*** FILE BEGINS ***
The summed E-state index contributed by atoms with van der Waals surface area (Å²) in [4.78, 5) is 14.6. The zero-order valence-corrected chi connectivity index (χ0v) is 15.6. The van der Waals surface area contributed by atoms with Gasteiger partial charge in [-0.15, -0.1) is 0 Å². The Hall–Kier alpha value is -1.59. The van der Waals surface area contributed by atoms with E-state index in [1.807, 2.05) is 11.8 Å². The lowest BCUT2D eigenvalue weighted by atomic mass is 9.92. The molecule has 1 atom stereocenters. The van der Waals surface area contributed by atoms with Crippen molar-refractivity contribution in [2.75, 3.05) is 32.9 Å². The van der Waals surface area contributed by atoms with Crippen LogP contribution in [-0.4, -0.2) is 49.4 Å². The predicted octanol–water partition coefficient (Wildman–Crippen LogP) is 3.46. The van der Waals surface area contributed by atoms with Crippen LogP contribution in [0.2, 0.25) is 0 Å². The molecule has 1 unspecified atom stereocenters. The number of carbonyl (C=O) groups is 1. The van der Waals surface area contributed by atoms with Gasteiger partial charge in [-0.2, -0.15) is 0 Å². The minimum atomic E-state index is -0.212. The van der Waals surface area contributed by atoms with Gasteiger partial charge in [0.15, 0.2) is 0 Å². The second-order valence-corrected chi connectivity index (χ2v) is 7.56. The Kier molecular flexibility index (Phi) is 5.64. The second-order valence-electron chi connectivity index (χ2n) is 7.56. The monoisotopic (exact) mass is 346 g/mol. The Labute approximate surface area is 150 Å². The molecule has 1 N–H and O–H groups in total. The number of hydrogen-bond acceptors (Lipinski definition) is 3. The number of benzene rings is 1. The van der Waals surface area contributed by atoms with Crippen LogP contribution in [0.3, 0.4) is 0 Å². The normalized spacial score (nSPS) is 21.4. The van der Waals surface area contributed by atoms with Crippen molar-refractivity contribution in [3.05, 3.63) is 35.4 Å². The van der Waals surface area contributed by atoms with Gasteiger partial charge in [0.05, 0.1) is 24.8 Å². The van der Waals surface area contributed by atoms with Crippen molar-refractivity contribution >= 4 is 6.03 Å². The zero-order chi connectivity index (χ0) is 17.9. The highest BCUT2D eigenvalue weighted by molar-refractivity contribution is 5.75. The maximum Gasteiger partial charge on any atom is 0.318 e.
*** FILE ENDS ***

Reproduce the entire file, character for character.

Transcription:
The summed E-state index contributed by atoms with van der Waals surface area (Å²) in [4.78, 5) is 14.6. The zero-order valence-corrected chi connectivity index (χ0v) is 15.6. The van der Waals surface area contributed by atoms with Gasteiger partial charge in [-0.15, -0.1) is 0 Å². The Hall–Kier alpha value is -1.59. The van der Waals surface area contributed by atoms with E-state index in [1.807, 2.05) is 11.8 Å². The lowest BCUT2D eigenvalue weighted by atomic mass is 9.92. The molecule has 1 atom stereocenters. The van der Waals surface area contributed by atoms with Crippen molar-refractivity contribution in [2.75, 3.05) is 32.9 Å². The van der Waals surface area contributed by atoms with Crippen LogP contribution in [-0.4, -0.2) is 49.4 Å². The predicted octanol–water partition coefficient (Wildman–Crippen LogP) is 3.46. The van der Waals surface area contributed by atoms with Crippen LogP contribution in [0.2, 0.25) is 0 Å². The molecule has 1 unspecified atom stereocenters. The number of carbonyl (C=O) groups is 1. The van der Waals surface area contributed by atoms with Gasteiger partial charge in [-0.2, -0.15) is 0 Å². The minimum atomic E-state index is -0.212. The van der Waals surface area contributed by atoms with Gasteiger partial charge in [0.15, 0.2) is 0 Å². The second-order valence-corrected chi connectivity index (χ2v) is 7.56. The Kier molecular flexibility index (Phi) is 5.64. The second-order valence-electron chi connectivity index (χ2n) is 7.56. The monoisotopic (exact) mass is 346 g/mol. The Labute approximate surface area is 150 Å². The molecule has 1 N–H and O–H groups in total. The number of hydrogen-bond acceptors (Lipinski definition) is 3. The number of benzene rings is 1. The van der Waals surface area contributed by atoms with Crippen LogP contribution in [0.3, 0.4) is 0 Å². The normalized spacial score (nSPS) is 21.4. The van der Waals surface area contributed by atoms with Crippen molar-refractivity contribution in [3.05, 3.63) is 35.4 Å². The van der Waals surface area contributed by atoms with Gasteiger partial charge in [0.05, 0.1) is 24.8 Å². The van der Waals surface area contributed by atoms with Crippen molar-refractivity contribution >= 4 is 6.03 Å². The zero-order chi connectivity index (χ0) is 17.9. The highest BCUT2D eigenvalue weighted by molar-refractivity contribution is 5.75. The maximum Gasteiger partial charge on any atom is 0.318 e.